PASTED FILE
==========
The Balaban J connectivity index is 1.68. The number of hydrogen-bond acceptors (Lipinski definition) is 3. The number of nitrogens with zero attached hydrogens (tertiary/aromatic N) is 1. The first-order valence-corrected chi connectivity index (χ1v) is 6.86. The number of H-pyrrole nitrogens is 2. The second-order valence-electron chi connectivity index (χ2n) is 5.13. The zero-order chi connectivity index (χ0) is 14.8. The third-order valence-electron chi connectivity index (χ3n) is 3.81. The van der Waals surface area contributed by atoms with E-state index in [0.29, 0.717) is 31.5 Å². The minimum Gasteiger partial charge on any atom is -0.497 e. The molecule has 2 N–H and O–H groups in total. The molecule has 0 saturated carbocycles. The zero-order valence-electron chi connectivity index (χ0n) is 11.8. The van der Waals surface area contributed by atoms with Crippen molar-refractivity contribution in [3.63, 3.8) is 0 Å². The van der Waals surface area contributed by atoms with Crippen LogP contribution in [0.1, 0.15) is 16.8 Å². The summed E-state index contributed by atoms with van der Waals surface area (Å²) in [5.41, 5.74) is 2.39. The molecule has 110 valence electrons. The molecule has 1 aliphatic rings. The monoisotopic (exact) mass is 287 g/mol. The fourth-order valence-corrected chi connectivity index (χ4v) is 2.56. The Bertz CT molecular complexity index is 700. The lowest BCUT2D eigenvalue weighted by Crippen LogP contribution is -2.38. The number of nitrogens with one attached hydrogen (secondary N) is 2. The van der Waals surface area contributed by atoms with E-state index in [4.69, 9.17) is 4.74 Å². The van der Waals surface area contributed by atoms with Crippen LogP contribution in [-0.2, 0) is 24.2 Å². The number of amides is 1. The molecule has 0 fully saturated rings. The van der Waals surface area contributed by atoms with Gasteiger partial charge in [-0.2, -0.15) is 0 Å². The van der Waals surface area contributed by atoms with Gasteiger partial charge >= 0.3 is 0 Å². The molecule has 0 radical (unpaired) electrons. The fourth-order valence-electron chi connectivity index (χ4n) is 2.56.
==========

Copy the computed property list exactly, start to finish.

The Balaban J connectivity index is 1.68. The number of hydrogen-bond acceptors (Lipinski definition) is 3. The number of nitrogens with zero attached hydrogens (tertiary/aromatic N) is 1. The first-order valence-corrected chi connectivity index (χ1v) is 6.86. The number of H-pyrrole nitrogens is 2. The second-order valence-electron chi connectivity index (χ2n) is 5.13. The zero-order chi connectivity index (χ0) is 14.8. The third-order valence-electron chi connectivity index (χ3n) is 3.81. The van der Waals surface area contributed by atoms with E-state index in [0.29, 0.717) is 31.5 Å². The minimum Gasteiger partial charge on any atom is -0.497 e. The molecule has 2 N–H and O–H groups in total. The molecule has 0 saturated carbocycles. The zero-order valence-electron chi connectivity index (χ0n) is 11.8. The van der Waals surface area contributed by atoms with Crippen molar-refractivity contribution in [3.63, 3.8) is 0 Å². The van der Waals surface area contributed by atoms with Crippen LogP contribution in [0.1, 0.15) is 16.8 Å². The summed E-state index contributed by atoms with van der Waals surface area (Å²) in [5.41, 5.74) is 2.39. The molecule has 110 valence electrons. The molecule has 1 aliphatic rings. The monoisotopic (exact) mass is 287 g/mol. The fourth-order valence-corrected chi connectivity index (χ4v) is 2.56. The Bertz CT molecular complexity index is 700. The lowest BCUT2D eigenvalue weighted by Crippen LogP contribution is -2.38. The number of nitrogens with one attached hydrogen (secondary N) is 2. The van der Waals surface area contributed by atoms with E-state index in [4.69, 9.17) is 4.74 Å². The van der Waals surface area contributed by atoms with Crippen LogP contribution in [-0.2, 0) is 24.2 Å². The number of amides is 1. The molecule has 0 fully saturated rings. The van der Waals surface area contributed by atoms with Gasteiger partial charge in [-0.2, -0.15) is 0 Å². The van der Waals surface area contributed by atoms with Gasteiger partial charge >= 0.3 is 0 Å². The molecule has 0 radical (unpaired) electrons. The fourth-order valence-electron chi connectivity index (χ4n) is 2.56.